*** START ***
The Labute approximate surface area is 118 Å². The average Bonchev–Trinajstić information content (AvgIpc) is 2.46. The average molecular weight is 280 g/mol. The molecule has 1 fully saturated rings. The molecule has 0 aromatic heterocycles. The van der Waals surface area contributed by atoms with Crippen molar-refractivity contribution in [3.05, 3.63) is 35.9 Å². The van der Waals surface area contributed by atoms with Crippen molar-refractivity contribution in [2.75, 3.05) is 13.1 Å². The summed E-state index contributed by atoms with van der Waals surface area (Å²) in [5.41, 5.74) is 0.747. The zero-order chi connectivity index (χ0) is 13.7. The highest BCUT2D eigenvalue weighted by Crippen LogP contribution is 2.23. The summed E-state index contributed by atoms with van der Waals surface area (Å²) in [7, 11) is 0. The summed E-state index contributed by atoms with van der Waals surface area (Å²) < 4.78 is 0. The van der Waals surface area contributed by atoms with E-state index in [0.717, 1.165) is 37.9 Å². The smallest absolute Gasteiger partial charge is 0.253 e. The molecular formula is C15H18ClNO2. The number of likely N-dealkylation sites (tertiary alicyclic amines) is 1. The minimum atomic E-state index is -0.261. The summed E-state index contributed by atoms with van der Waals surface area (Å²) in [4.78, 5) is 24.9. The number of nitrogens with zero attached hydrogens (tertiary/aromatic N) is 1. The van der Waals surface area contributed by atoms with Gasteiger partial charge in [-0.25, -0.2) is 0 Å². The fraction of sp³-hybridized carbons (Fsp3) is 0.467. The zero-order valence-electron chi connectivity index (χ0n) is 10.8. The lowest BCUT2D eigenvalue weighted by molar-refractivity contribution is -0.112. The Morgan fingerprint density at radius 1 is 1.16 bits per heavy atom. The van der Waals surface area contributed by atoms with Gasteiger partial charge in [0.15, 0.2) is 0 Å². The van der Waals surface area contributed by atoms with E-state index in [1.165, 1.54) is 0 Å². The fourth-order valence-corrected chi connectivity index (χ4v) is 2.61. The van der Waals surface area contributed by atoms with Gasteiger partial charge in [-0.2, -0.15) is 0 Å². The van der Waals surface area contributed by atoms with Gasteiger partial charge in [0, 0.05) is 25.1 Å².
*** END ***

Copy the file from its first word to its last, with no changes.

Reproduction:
The Labute approximate surface area is 118 Å². The average Bonchev–Trinajstić information content (AvgIpc) is 2.46. The average molecular weight is 280 g/mol. The molecule has 1 fully saturated rings. The molecule has 0 aromatic heterocycles. The van der Waals surface area contributed by atoms with Crippen molar-refractivity contribution in [3.05, 3.63) is 35.9 Å². The van der Waals surface area contributed by atoms with Crippen molar-refractivity contribution in [2.75, 3.05) is 13.1 Å². The summed E-state index contributed by atoms with van der Waals surface area (Å²) in [5.41, 5.74) is 0.747. The zero-order chi connectivity index (χ0) is 13.7. The highest BCUT2D eigenvalue weighted by Crippen LogP contribution is 2.23. The summed E-state index contributed by atoms with van der Waals surface area (Å²) in [7, 11) is 0. The summed E-state index contributed by atoms with van der Waals surface area (Å²) < 4.78 is 0. The van der Waals surface area contributed by atoms with E-state index in [0.717, 1.165) is 37.9 Å². The smallest absolute Gasteiger partial charge is 0.253 e. The molecular formula is C15H18ClNO2. The number of likely N-dealkylation sites (tertiary alicyclic amines) is 1. The minimum atomic E-state index is -0.261. The summed E-state index contributed by atoms with van der Waals surface area (Å²) in [4.78, 5) is 24.9. The number of nitrogens with zero attached hydrogens (tertiary/aromatic N) is 1. The van der Waals surface area contributed by atoms with Gasteiger partial charge in [-0.25, -0.2) is 0 Å². The fraction of sp³-hybridized carbons (Fsp3) is 0.467. The zero-order valence-electron chi connectivity index (χ0n) is 10.8. The lowest BCUT2D eigenvalue weighted by molar-refractivity contribution is -0.112. The Morgan fingerprint density at radius 1 is 1.16 bits per heavy atom. The van der Waals surface area contributed by atoms with Gasteiger partial charge in [0.15, 0.2) is 0 Å². The van der Waals surface area contributed by atoms with E-state index in [1.165, 1.54) is 0 Å². The fourth-order valence-corrected chi connectivity index (χ4v) is 2.61. The van der Waals surface area contributed by atoms with Gasteiger partial charge in [-0.2, -0.15) is 0 Å². The van der Waals surface area contributed by atoms with Gasteiger partial charge in [0, 0.05) is 25.1 Å².